How to Make a Tea Towel Apron

March 7, 2013

by Margaret Cabaniss

How to Make a Tea Towel Apron

Technically, this is a post about how to make a half apron from a tea towel, and not how to bake delicious oatmeal muffins, but little man here is definitely more interested in the muffins. (He crept up during the photo shoot for this post, and I decided his rapturous gaze here was too cute to pass up; he was practically willing me to drop one of those jokers. Next time, friend.)

But anyway, this apron! Cute, right? Full aprons are great, but sometimes I don’t need the full-body armor — though I am constantly looking around for a towel while I cook, just to have a place to wipe my hands that isn’t my pants. I figured the best solution would be to just attach a tea towel to myself so I couldn’t lose it, and so far it works great.

How to Make a Tea Towel Apron

Even better: This apron took all of five minutes to put together and cost me right around $1.50 to make. All you need: ribbon, thread, and…well, a tea towel, obviously. Mine came in a set of four from IKEA; I also love these red-and-white stripe ones. There are plenty of inexpensive options out there — or you could use this opportunity to show off a particularly beloved design…whatever floats your boat.

How to Make a Tea Towel Apron

Cut two pieces of ribbon for your ties that are one and a half yards long each. For each piece of ribbon, put a quarter-inch fold in one end, then fold again and press (this will keep your cut edge from unraveling). On the back of your towel, align the folded end of each ribbon along the top edge of the towel so that the folded section is centered over the towel’s side seam — like so:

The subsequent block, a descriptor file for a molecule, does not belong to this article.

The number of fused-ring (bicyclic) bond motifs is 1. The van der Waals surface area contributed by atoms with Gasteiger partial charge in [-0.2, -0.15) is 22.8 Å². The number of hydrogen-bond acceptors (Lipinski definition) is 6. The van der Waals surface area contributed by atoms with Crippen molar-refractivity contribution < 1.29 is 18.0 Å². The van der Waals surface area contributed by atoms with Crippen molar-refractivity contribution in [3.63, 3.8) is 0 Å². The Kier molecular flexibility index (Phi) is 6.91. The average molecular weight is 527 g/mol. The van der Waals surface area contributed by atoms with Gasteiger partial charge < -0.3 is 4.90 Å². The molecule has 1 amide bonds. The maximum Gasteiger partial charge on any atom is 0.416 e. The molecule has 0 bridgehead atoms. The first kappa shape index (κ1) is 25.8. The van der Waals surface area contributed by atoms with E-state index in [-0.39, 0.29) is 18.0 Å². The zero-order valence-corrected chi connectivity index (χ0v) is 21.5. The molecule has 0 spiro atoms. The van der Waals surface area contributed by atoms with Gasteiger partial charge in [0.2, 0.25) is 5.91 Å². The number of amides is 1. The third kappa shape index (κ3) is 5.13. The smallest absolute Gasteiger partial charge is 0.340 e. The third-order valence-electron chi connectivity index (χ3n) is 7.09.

How to Make a Tea Towel Apron

On your sewing machine, position the needle over the seam of the tea towel, then stitch a few lines back and forth over the ribbon (this will hide your new seam from the front) — like this:

How to Make a Tea Towel Apron

Try on the apron to check the length of your ties and trim as needed, then put the same fold in the free end of each tie and stitch those closed, too. (I didn’t bother switching thread colors here, because I don’t mind the tiny neutral stripe at the end, and it would have taken longer to switch out the threads than actually sew the dang thing anyway.)

How to Make a Tea Towel Apron

And there you have it! You could whip up a stack of these in no time at all: Give them as Christmas presents, housewarming gifts, shower gifts…or just keep them all in heavy rotation in your kitchen. Your jeans will thank you.

Images: Margaret Cabaniss

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